In an email, Santos’s attorney claimed to Patch that the comment was somehow fake, writing: “the Facebook comment that you reference…is completely false, absolutely disgusting — There is absolutely nothing to talk about.”



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Sui-Based Ethos Wallet Raises $4.2M in Seed Round

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Sui-Based Ethos Wallet Raises $4.2M in Seed Round

“When we first set our sights on developing a wallet on the Sui blockchain, it became our mission to evolve what a crypto wallet is. Currently, they are viewed as a place to store crypto assets, however, they have the capability to do much more,” Eldeib said in the press release. “With Ethos, we’re working on developing, discovering and interacting with blockchain-based applications and to make those interactions safer and easier to use.”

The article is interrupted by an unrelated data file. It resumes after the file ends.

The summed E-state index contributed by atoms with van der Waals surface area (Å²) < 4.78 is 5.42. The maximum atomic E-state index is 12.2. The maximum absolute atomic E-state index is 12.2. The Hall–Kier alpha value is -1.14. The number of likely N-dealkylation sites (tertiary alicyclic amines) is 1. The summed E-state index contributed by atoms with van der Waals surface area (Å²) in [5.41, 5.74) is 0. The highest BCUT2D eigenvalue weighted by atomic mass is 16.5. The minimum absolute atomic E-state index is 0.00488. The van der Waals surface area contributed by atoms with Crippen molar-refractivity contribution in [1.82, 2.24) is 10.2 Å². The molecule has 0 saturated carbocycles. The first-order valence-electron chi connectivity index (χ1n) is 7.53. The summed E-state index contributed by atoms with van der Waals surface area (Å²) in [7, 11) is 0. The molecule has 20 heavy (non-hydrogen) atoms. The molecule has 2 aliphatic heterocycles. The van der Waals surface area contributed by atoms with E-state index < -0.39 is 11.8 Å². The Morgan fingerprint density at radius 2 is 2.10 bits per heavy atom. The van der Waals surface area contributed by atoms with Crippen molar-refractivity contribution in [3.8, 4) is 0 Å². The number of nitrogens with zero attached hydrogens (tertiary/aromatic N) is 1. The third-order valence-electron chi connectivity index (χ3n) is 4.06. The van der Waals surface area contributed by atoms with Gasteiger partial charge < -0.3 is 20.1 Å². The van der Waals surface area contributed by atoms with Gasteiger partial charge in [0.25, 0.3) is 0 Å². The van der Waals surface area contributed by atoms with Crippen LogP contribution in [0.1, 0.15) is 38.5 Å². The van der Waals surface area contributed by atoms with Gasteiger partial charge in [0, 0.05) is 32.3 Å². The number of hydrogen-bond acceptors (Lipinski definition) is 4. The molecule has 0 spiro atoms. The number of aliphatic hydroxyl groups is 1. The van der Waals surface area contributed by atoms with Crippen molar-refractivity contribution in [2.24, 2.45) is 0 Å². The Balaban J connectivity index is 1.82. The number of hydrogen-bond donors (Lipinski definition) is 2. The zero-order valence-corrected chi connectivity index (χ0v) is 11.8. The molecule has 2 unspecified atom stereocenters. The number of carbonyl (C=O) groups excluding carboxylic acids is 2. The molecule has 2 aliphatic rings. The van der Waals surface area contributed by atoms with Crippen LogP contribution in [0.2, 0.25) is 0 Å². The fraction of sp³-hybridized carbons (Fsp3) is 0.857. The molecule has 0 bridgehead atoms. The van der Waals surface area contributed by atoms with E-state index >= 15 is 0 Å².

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Donald Trump allowed back on Instagram and Facebook, Meta announces

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Donald Trump allowed back on Instagram and Facebook, Meta announces

Donald Trump will be allowed back on Facebook and Instagram, as parent company Meta announced it would be ending its two-year suspension of his accounts. His suspension will end “in the coming weeks”, the social media company confirmed, with Sir Nick Clegg, Meta’s president of global affairs, saying the public “should be able to hear what their politicians are saying”. Sir Nick added that the company will add “new guardrails” to Mr Trump’s account “to deter repeat offences” just over two years after he used social media to incite an attack on the US Capitol. Sign up for our newsletters.